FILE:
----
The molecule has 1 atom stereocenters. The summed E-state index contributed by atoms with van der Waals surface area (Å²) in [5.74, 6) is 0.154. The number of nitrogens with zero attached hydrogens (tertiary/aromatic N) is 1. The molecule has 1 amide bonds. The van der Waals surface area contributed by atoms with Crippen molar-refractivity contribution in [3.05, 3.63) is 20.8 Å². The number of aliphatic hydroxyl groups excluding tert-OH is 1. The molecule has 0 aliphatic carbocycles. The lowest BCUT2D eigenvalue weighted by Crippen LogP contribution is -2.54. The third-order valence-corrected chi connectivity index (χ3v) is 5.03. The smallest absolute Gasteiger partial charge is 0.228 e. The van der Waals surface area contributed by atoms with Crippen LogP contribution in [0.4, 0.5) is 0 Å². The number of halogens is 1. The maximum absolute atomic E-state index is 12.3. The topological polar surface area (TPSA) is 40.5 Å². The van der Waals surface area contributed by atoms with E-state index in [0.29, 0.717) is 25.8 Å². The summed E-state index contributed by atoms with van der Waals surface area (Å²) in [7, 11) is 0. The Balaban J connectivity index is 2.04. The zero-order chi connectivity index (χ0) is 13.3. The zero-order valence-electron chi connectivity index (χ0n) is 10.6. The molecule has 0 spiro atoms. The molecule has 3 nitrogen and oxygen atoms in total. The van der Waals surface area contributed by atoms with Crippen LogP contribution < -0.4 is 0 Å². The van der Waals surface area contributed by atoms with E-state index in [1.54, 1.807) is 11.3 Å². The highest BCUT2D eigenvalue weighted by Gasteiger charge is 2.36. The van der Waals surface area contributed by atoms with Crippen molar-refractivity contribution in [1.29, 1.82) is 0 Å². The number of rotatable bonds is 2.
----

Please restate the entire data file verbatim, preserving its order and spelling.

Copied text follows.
The molecule has 1 atom stereocenters. The summed E-state index contributed by atoms with van der Waals surface area (Å²) in [5.74, 6) is 0.154. The number of nitrogens with zero attached hydrogens (tertiary/aromatic N) is 1. The molecule has 1 amide bonds. The van der Waals surface area contributed by atoms with Crippen molar-refractivity contribution in [3.05, 3.63) is 20.8 Å². The number of aliphatic hydroxyl groups excluding tert-OH is 1. The molecule has 0 aliphatic carbocycles. The lowest BCUT2D eigenvalue weighted by Crippen LogP contribution is -2.54. The third-order valence-corrected chi connectivity index (χ3v) is 5.03. The smallest absolute Gasteiger partial charge is 0.228 e. The van der Waals surface area contributed by atoms with Crippen LogP contribution in [0.4, 0.5) is 0 Å². The number of halogens is 1. The maximum absolute atomic E-state index is 12.3. The topological polar surface area (TPSA) is 40.5 Å². The van der Waals surface area contributed by atoms with E-state index in [0.29, 0.717) is 25.8 Å². The summed E-state index contributed by atoms with van der Waals surface area (Å²) in [7, 11) is 0. The Balaban J connectivity index is 2.04. The zero-order chi connectivity index (χ0) is 13.3. The zero-order valence-electron chi connectivity index (χ0n) is 10.6. The molecule has 0 spiro atoms. The molecule has 3 nitrogen and oxygen atoms in total. The van der Waals surface area contributed by atoms with Crippen LogP contribution < -0.4 is 0 Å². The van der Waals surface area contributed by atoms with E-state index in [1.54, 1.807) is 11.3 Å². The highest BCUT2D eigenvalue weighted by Gasteiger charge is 2.36. The van der Waals surface area contributed by atoms with Crippen molar-refractivity contribution in [1.29, 1.82) is 0 Å². The number of rotatable bonds is 2.